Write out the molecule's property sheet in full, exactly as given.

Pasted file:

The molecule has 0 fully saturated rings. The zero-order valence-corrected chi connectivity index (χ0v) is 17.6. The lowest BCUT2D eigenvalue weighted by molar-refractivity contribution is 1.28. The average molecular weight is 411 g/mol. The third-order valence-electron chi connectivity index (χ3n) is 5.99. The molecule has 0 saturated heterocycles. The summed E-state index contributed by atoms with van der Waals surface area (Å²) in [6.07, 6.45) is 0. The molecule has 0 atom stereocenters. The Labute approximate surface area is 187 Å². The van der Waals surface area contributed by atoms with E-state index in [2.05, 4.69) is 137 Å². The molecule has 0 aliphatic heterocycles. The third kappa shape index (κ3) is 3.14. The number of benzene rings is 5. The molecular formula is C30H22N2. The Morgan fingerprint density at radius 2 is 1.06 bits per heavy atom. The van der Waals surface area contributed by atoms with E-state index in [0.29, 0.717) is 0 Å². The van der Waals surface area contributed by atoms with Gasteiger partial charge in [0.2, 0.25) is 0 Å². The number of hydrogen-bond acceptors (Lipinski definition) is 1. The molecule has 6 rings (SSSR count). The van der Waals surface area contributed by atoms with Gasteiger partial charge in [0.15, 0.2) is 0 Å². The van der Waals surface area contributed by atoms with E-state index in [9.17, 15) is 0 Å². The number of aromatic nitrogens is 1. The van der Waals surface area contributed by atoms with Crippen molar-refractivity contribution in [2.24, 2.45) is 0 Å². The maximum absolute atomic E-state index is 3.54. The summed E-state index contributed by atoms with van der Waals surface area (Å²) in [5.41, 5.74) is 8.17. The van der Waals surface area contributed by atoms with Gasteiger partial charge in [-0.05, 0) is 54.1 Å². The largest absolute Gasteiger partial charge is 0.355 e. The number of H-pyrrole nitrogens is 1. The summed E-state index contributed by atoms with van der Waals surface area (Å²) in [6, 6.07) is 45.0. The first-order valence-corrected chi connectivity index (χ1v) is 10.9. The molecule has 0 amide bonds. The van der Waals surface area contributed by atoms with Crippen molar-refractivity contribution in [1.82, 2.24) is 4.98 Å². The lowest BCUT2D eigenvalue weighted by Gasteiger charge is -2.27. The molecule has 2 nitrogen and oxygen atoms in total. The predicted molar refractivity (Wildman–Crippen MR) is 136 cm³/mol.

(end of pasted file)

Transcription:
The molecule has 0 fully saturated rings. The zero-order valence-corrected chi connectivity index (χ0v) is 17.6. The lowest BCUT2D eigenvalue weighted by molar-refractivity contribution is 1.28. The average molecular weight is 411 g/mol. The third-order valence-electron chi connectivity index (χ3n) is 5.99. The molecule has 0 saturated heterocycles. The summed E-state index contributed by atoms with van der Waals surface area (Å²) in [6.07, 6.45) is 0. The molecule has 0 atom stereocenters. The Labute approximate surface area is 187 Å². The van der Waals surface area contributed by atoms with E-state index in [2.05, 4.69) is 137 Å². The molecule has 0 aliphatic heterocycles. The third kappa shape index (κ3) is 3.14. The number of benzene rings is 5. The molecular formula is C30H22N2. The Morgan fingerprint density at radius 2 is 1.06 bits per heavy atom. The van der Waals surface area contributed by atoms with E-state index in [0.29, 0.717) is 0 Å². The van der Waals surface area contributed by atoms with Gasteiger partial charge in [0.2, 0.25) is 0 Å². The number of hydrogen-bond acceptors (Lipinski definition) is 1. The molecule has 6 rings (SSSR count). The van der Waals surface area contributed by atoms with Gasteiger partial charge in [0.15, 0.2) is 0 Å². The van der Waals surface area contributed by atoms with E-state index in [9.17, 15) is 0 Å². The number of aromatic nitrogens is 1. The van der Waals surface area contributed by atoms with Crippen molar-refractivity contribution in [2.24, 2.45) is 0 Å². The maximum absolute atomic E-state index is 3.54. The summed E-state index contributed by atoms with van der Waals surface area (Å²) in [5.41, 5.74) is 8.17. The van der Waals surface area contributed by atoms with Gasteiger partial charge in [-0.05, 0) is 54.1 Å². The largest absolute Gasteiger partial charge is 0.355 e. The number of H-pyrrole nitrogens is 1. The summed E-state index contributed by atoms with van der Waals surface area (Å²) in [6, 6.07) is 45.0. The first-order valence-corrected chi connectivity index (χ1v) is 10.9. The molecule has 0 amide bonds. The van der Waals surface area contributed by atoms with Crippen molar-refractivity contribution in [1.82, 2.24) is 4.98 Å². The lowest BCUT2D eigenvalue weighted by Gasteiger charge is -2.27. The molecule has 2 nitrogen and oxygen atoms in total. The predicted molar refractivity (Wildman–Crippen MR) is 136 cm³/mol.